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6 Questions to Ask Your Kids to Help Them Make Big Decisions

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My oldest daughter is usually pretty decisive. She knows what she wants, moves past her fears, and goes after her dreams. But there have been times when she has come to a crossroads where she couldn’t decide which way to go. A few months ago, she was debating whether to run for president of the theater board at school. If she did, she would miss out on other parts of the theater experience, but if she didn’t, she would miss an opportunity to potentially exercise her leadership skills. She went back and forth weighing her options and we had long conversations about the pros and cons of each choice. In the end, she decided to go for it.

As her mom, I knew the outcome had so much weight for her. Honestly, it’s just hard to watch your kids struggle with indecision, especially when a lot is riding on the choices they need to make. So it’s on us as parents to know how to help a child make a decision. By asking 6 simple questions, kids will find clarity and gain confidence in their decision-making abilities—a skill that they’ll need for many years to come.

1. What would you do if you had no fear?

Fear is a strong emotion. While it helps us stay away from danger and trust God, it can also stop us from experiencing life to the fullest. Fear can hold you back from change, from growth, and even from having fun. If you take fear out of the equation, what would you do? By answering this question, your child can uncover what he or she really wants to do.

2. What’s the worst thing that could happen?

My daughter ran for president, and unfortunately, she didn’t get it. After lots of tears, she remembered that we had already discussed what she would do if this happened. She would take on other leadership opportunities that allow for growth in new areas. By asking ahead of time what’s the worst-case scenario, we are helping our kids to be better prepared for the outcome of their decisions. And when the time comes that the result of their decision didn’t come out as they expected, they already will have anticipated the next course of action.

3. What’s the best thing that could happen?

Yes, looking at the worst-case scenario helps a child work through the fear of what could go wrong, but considering what the best scenario might be can help them envision how much they really want this and what they would do if their expected outcome becomes a reality; it’s dreaming and acting on that dream.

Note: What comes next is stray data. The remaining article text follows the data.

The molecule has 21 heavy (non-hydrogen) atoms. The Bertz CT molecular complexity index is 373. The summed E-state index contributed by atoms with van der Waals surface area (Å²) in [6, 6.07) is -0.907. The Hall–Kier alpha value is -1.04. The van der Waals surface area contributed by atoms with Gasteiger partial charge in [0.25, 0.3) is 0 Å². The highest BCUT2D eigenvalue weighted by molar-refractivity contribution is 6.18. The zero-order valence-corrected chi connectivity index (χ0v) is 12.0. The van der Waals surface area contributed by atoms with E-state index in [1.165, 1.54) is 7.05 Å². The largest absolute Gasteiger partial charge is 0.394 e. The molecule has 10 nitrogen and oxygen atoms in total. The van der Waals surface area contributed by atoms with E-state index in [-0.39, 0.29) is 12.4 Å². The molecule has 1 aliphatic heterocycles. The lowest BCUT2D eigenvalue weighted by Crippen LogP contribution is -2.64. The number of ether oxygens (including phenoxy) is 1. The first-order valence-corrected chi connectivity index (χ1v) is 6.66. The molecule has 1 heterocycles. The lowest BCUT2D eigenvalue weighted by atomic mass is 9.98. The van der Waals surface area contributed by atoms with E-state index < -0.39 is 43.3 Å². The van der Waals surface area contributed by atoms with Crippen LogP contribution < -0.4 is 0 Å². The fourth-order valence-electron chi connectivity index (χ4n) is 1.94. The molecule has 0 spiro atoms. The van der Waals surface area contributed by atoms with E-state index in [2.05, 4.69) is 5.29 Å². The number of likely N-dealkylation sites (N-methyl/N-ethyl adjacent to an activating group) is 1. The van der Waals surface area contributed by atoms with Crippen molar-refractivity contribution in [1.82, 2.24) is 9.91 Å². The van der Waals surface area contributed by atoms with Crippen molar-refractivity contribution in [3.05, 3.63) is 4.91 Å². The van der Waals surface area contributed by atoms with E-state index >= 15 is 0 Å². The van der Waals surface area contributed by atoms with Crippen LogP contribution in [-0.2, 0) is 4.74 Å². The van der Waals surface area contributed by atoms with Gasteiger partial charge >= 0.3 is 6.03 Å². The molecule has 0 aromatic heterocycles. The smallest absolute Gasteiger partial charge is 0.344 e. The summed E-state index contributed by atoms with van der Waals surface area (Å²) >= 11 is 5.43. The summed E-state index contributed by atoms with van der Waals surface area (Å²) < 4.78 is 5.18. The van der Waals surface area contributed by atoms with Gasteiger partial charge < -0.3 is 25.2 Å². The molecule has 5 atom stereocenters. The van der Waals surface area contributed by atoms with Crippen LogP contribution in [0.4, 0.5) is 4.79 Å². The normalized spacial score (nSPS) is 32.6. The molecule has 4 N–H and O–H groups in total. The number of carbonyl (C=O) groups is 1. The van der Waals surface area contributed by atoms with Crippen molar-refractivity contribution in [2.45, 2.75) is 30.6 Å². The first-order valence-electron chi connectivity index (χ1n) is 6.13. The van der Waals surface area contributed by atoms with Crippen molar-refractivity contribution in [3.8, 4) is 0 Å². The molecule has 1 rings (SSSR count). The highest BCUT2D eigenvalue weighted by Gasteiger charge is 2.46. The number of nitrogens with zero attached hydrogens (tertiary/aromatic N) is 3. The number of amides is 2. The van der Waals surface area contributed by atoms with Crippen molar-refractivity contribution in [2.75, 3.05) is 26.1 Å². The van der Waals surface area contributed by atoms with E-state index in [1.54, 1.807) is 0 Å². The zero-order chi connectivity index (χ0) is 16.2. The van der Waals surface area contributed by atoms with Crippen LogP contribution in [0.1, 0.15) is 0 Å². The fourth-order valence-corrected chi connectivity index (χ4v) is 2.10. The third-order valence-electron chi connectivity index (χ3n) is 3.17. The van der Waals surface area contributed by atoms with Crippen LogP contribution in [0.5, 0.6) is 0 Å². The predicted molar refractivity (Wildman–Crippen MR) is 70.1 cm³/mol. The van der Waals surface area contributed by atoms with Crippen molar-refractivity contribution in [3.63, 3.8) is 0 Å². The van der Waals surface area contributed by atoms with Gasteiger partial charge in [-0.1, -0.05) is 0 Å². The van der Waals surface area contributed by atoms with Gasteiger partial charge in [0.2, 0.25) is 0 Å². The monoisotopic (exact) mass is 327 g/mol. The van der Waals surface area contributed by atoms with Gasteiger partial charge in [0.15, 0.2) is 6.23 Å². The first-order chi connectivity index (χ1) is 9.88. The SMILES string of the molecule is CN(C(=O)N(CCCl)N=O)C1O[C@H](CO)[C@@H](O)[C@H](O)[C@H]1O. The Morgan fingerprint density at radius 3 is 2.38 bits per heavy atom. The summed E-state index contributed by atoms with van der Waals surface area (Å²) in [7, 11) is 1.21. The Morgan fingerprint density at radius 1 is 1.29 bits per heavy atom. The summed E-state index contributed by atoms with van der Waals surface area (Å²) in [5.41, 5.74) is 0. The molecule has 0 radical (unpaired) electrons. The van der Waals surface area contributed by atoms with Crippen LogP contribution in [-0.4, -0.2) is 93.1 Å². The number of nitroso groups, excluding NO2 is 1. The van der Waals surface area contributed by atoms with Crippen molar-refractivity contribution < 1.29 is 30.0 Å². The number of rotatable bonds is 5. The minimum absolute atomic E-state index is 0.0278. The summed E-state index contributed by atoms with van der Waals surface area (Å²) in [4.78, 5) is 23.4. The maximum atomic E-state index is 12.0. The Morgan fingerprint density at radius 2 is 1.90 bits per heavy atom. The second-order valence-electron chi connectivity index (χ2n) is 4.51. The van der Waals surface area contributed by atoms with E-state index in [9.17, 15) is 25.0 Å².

4. How would each of your options impact the people around you?

Rarely do decisions we make affect only ourselves. Identifying who would be impacted by the choices we make (and how they’d be impacted) teaches our kids to be considerate of others. If you change sports, how will this impact the team you’re leaving behind? If you decide to take a certain class, how does this affect your family life and schedule? Your decisions always impact others!

5. What else do you need to know that would help you make this decision?

Exploring and being informed about all aspects of the different options is a great way to help a child make a decision. If your son decides to join the baseball team but didn’t realize the team practices every day starting at 6 a.m., then he will be in for a great shock and so will you! Making sure you have all the information ahead of time ensures that you know the consequences of the decision you’re making.

6. What might your life look like in five years if you choose this?

Every decision we make changes the course of our lives. If your child does take on baseball and wakes up every day at 5 to be at practice at 6, in five years, he will have learned discipline, among other traits. My daughter not making it as president has taught her resilience and acceptance. It has taught her that we may not always get what we want, but we can learn and grow from every experience. It is helping to shape the person she will be in five years.

Do you have a question to add to our list? What’s your best tip for how to help a child make a decision?

ASK YOUR CHILD...

What is one decision you made this week that made you proud?

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